Many times consumers have asked us about the difference between our Cosmelan MD topical program and TriLuma for Melasma. Both products are known to treat many pigmentation conditions such as melasma, sun damage, and brown acne scarring.
TriLuma has three active ingredients – a topical corticosteroid (reduces inflammation/redness/swelling), hydroquinone (fades pigment), and tretinoin (which removes the outer dead skin cell layer and helps the other ingredients penetrate). This product is based on the theory that there is an inflammatory component to the non-curable condition of Melasma. Although many consumers have had success with this TriLuma, it is quite expensive ($160 to over $200) and can be irritating to the skin because of the ongoing use of the tretinoin. In our experience, many consumers with medium to darker skin types have been unable to tolerate this treatment, and in many cases, their condition has worsened.
Cosmelan MD has many effective ingredients with the main active ones being Retin-A and hydroquinone, which are essentially the same two ingredients as are contained in TriLuma. For this reason, a commonly question asked by our patients is how Cosmelan MD and TriLuma are different. They ask “Why should I try Cosmelan MD if TriLuma didn’t work for me?“. This is an excellent question and one that has some obvious answers and other that may be more subtle. The most glaring reason to try Cosmelan MD is that the % of Hydroquinone in Cosmelan MD is higher than in TriLuma (4% for TriLuma vs. 8% for Cosmelan MD). This in and of itself is very important as the most important depigmentation active ingredient is twice as strong in Cosmelan MD as it is in TriLuma. In addition to this obvious difference, the chemical makeup of the two products is very different with Cosmelan MD also containing other depigmentation agents besides Hydroquinone.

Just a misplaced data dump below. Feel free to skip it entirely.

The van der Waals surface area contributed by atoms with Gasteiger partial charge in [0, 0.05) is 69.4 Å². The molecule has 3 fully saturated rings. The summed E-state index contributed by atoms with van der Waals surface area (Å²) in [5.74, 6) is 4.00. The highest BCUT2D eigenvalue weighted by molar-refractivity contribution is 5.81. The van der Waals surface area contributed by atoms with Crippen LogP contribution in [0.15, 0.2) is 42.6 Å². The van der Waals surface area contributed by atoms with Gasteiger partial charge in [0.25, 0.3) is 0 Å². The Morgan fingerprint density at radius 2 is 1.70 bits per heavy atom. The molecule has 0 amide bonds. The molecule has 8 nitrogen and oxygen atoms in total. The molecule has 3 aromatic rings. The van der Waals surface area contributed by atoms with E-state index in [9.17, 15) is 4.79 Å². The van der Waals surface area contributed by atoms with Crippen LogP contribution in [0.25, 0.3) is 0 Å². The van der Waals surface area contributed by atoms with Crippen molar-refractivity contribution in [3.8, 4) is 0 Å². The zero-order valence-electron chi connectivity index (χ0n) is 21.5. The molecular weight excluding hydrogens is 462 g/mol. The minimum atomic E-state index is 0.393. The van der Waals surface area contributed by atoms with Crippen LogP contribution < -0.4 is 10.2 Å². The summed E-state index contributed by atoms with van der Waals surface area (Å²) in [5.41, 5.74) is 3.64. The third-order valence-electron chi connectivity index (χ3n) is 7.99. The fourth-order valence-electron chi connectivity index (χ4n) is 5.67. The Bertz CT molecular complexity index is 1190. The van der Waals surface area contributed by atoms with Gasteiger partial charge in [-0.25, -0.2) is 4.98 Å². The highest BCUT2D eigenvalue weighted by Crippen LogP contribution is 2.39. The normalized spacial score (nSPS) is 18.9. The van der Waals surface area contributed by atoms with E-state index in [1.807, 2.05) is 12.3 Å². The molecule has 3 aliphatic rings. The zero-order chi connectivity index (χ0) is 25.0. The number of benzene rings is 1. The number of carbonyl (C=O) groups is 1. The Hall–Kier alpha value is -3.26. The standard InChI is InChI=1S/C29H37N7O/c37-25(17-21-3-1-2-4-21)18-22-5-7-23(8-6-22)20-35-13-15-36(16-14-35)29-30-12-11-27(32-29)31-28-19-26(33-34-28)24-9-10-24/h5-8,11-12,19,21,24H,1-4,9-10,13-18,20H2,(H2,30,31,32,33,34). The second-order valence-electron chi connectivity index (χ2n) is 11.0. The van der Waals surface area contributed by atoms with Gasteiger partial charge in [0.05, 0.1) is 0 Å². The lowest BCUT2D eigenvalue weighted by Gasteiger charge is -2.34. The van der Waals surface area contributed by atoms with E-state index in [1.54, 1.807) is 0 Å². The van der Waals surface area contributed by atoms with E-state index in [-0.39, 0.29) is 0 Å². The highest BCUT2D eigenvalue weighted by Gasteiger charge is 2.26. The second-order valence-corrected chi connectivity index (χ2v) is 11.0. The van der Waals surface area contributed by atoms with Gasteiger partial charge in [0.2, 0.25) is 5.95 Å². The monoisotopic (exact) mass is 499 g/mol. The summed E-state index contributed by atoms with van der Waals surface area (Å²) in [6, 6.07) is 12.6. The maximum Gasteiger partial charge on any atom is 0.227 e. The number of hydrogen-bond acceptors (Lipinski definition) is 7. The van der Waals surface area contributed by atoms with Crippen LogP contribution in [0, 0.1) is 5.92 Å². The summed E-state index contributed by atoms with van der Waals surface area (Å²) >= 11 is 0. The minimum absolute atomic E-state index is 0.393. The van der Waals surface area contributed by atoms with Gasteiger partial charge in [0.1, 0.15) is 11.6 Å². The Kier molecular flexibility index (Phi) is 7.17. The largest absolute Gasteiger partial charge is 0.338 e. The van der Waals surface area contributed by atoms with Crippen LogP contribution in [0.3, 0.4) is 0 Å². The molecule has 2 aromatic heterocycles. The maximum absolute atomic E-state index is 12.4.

Finally, we know from our acne treatment programs that some of our patients have responded well to doxycycline and not well to minocycline before coming to see us, something that is confusing given the similarity of the two drugs. Even when two drugs or treatment programs are very similar the outcome they produce may be very different. Most of our Melasma patients have tried hydroquinone based programs in the past before coming to us and we understand the frustration that has led them to the point where they come see us for another alternative.
Unfortunately, there is no cure for melasma, and the condition is considered chronic but may be – not only improved – but managed. Finding the right “recipe” may be a frustrating journey for this emotional pigmentary condition. However, knowing what options are available is a good starting point. Make certain your practitioner involves you in the treatment plan, knows your history of tried and/or failed modalities, monitors your progress, and equips you with the right knowledge to manage your condition. While there is always a possibility that the Cosmelan MD program will not work, it is one more option for our Melasma patients that are eager to find another alternative.
Lori Haney, RN MEPC
Medical Laser Safety Officer